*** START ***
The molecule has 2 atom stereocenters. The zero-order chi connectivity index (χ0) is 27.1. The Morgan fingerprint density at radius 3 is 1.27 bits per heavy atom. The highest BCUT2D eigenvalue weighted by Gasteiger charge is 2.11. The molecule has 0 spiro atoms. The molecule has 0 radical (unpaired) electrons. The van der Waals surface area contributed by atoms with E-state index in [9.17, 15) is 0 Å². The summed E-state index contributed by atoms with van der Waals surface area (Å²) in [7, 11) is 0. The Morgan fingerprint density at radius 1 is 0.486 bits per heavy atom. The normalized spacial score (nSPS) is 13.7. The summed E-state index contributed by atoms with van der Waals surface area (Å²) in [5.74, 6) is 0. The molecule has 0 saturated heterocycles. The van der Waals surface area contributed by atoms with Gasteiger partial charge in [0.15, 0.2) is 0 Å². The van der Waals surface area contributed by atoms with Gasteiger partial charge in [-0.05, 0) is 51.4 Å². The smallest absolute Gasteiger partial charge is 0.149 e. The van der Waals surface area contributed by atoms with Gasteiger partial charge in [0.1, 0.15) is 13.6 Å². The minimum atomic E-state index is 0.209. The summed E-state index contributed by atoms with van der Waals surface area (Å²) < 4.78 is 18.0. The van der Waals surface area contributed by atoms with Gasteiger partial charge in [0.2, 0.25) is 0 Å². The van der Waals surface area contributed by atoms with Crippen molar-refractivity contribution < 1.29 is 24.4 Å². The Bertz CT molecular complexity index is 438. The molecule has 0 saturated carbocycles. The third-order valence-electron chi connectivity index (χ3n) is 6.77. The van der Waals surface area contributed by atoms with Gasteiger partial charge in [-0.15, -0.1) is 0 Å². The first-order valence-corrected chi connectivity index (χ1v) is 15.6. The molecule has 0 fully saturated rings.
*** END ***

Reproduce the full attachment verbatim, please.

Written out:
The molecule has 2 atom stereocenters. The zero-order chi connectivity index (χ0) is 27.1. The Morgan fingerprint density at radius 3 is 1.27 bits per heavy atom. The highest BCUT2D eigenvalue weighted by Gasteiger charge is 2.11. The molecule has 0 spiro atoms. The molecule has 0 radical (unpaired) electrons. The van der Waals surface area contributed by atoms with E-state index in [9.17, 15) is 0 Å². The summed E-state index contributed by atoms with van der Waals surface area (Å²) in [7, 11) is 0. The Morgan fingerprint density at radius 1 is 0.486 bits per heavy atom. The normalized spacial score (nSPS) is 13.7. The summed E-state index contributed by atoms with van der Waals surface area (Å²) in [5.74, 6) is 0. The molecule has 0 saturated heterocycles. The van der Waals surface area contributed by atoms with Gasteiger partial charge in [0.15, 0.2) is 0 Å². The van der Waals surface area contributed by atoms with Gasteiger partial charge in [-0.05, 0) is 51.4 Å². The smallest absolute Gasteiger partial charge is 0.149 e. The van der Waals surface area contributed by atoms with Gasteiger partial charge in [0.1, 0.15) is 13.6 Å². The minimum atomic E-state index is 0.209. The summed E-state index contributed by atoms with van der Waals surface area (Å²) < 4.78 is 18.0. The van der Waals surface area contributed by atoms with Gasteiger partial charge in [0.2, 0.25) is 0 Å². The van der Waals surface area contributed by atoms with Crippen molar-refractivity contribution < 1.29 is 24.4 Å². The Bertz CT molecular complexity index is 438. The molecule has 0 saturated carbocycles. The third-order valence-electron chi connectivity index (χ3n) is 6.77. The van der Waals surface area contributed by atoms with Gasteiger partial charge in [-0.15, -0.1) is 0 Å². The first-order valence-corrected chi connectivity index (χ1v) is 15.6. The molecule has 0 fully saturated rings.